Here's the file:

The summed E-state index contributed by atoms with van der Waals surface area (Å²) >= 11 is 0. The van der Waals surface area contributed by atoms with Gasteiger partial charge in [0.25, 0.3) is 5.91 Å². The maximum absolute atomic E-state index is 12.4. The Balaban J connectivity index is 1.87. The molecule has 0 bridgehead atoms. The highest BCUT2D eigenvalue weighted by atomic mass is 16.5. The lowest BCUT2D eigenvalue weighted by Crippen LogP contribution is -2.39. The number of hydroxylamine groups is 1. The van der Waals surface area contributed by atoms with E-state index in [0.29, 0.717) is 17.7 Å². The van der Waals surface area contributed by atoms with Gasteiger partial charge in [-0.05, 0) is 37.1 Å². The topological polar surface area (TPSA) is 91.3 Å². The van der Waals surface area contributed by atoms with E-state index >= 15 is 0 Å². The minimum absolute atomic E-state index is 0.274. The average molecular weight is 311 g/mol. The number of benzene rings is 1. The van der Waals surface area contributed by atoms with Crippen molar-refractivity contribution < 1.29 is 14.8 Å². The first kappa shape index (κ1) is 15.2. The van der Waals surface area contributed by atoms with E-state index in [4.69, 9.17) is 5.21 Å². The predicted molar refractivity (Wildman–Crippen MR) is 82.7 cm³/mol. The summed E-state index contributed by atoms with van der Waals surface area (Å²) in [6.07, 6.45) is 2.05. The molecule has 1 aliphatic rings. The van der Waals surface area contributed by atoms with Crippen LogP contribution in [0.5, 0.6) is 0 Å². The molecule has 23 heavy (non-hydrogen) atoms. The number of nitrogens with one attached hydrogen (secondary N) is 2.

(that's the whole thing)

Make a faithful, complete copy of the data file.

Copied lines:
The summed E-state index contributed by atoms with van der Waals surface area (Å²) >= 11 is 0. The van der Waals surface area contributed by atoms with Gasteiger partial charge in [0.25, 0.3) is 5.91 Å². The maximum absolute atomic E-state index is 12.4. The Balaban J connectivity index is 1.87. The molecule has 0 bridgehead atoms. The highest BCUT2D eigenvalue weighted by atomic mass is 16.5. The lowest BCUT2D eigenvalue weighted by Crippen LogP contribution is -2.39. The number of hydroxylamine groups is 1. The van der Waals surface area contributed by atoms with E-state index in [0.29, 0.717) is 17.7 Å². The van der Waals surface area contributed by atoms with Gasteiger partial charge in [-0.05, 0) is 37.1 Å². The topological polar surface area (TPSA) is 91.3 Å². The van der Waals surface area contributed by atoms with E-state index >= 15 is 0 Å². The minimum absolute atomic E-state index is 0.274. The average molecular weight is 311 g/mol. The number of benzene rings is 1. The van der Waals surface area contributed by atoms with Crippen molar-refractivity contribution < 1.29 is 14.8 Å². The first kappa shape index (κ1) is 15.2. The van der Waals surface area contributed by atoms with E-state index in [4.69, 9.17) is 5.21 Å². The predicted molar refractivity (Wildman–Crippen MR) is 82.7 cm³/mol. The summed E-state index contributed by atoms with van der Waals surface area (Å²) in [6.07, 6.45) is 2.05. The molecule has 1 aliphatic rings. The van der Waals surface area contributed by atoms with Crippen LogP contribution in [0.5, 0.6) is 0 Å². The molecule has 23 heavy (non-hydrogen) atoms. The number of nitrogens with one attached hydrogen (secondary N) is 2.